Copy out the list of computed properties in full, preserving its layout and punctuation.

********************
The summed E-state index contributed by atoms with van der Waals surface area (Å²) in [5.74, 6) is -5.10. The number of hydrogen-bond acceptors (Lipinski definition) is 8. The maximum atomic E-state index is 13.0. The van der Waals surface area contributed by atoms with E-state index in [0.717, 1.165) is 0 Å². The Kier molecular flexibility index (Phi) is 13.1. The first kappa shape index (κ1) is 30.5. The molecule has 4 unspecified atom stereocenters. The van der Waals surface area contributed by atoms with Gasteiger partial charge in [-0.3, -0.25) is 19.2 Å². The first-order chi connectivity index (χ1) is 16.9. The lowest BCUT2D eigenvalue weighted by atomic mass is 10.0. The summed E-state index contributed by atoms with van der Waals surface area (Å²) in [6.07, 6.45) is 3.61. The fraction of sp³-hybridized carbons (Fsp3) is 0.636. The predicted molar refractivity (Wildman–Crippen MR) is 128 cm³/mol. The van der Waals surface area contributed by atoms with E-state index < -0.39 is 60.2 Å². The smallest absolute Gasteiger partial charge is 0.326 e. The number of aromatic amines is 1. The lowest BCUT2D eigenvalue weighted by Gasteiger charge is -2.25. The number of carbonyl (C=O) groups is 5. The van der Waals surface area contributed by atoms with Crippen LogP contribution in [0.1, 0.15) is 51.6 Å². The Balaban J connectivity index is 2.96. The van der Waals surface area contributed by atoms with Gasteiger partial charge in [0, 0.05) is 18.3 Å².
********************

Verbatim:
The summed E-state index contributed by atoms with van der Waals surface area (Å²) in [5.74, 6) is -5.10. The number of hydrogen-bond acceptors (Lipinski definition) is 8. The maximum atomic E-state index is 13.0. The van der Waals surface area contributed by atoms with E-state index in [0.717, 1.165) is 0 Å². The Kier molecular flexibility index (Phi) is 13.1. The first kappa shape index (κ1) is 30.5. The molecule has 4 unspecified atom stereocenters. The van der Waals surface area contributed by atoms with Gasteiger partial charge in [-0.3, -0.25) is 19.2 Å². The first-order chi connectivity index (χ1) is 16.9. The lowest BCUT2D eigenvalue weighted by atomic mass is 10.0. The summed E-state index contributed by atoms with van der Waals surface area (Å²) in [6.07, 6.45) is 3.61. The fraction of sp³-hybridized carbons (Fsp3) is 0.636. The predicted molar refractivity (Wildman–Crippen MR) is 128 cm³/mol. The van der Waals surface area contributed by atoms with E-state index < -0.39 is 60.2 Å². The smallest absolute Gasteiger partial charge is 0.326 e. The number of aromatic amines is 1. The lowest BCUT2D eigenvalue weighted by Gasteiger charge is -2.25. The number of carbonyl (C=O) groups is 5. The van der Waals surface area contributed by atoms with Crippen LogP contribution in [0.1, 0.15) is 51.6 Å². The Balaban J connectivity index is 2.96. The van der Waals surface area contributed by atoms with Gasteiger partial charge in [0, 0.05) is 18.3 Å².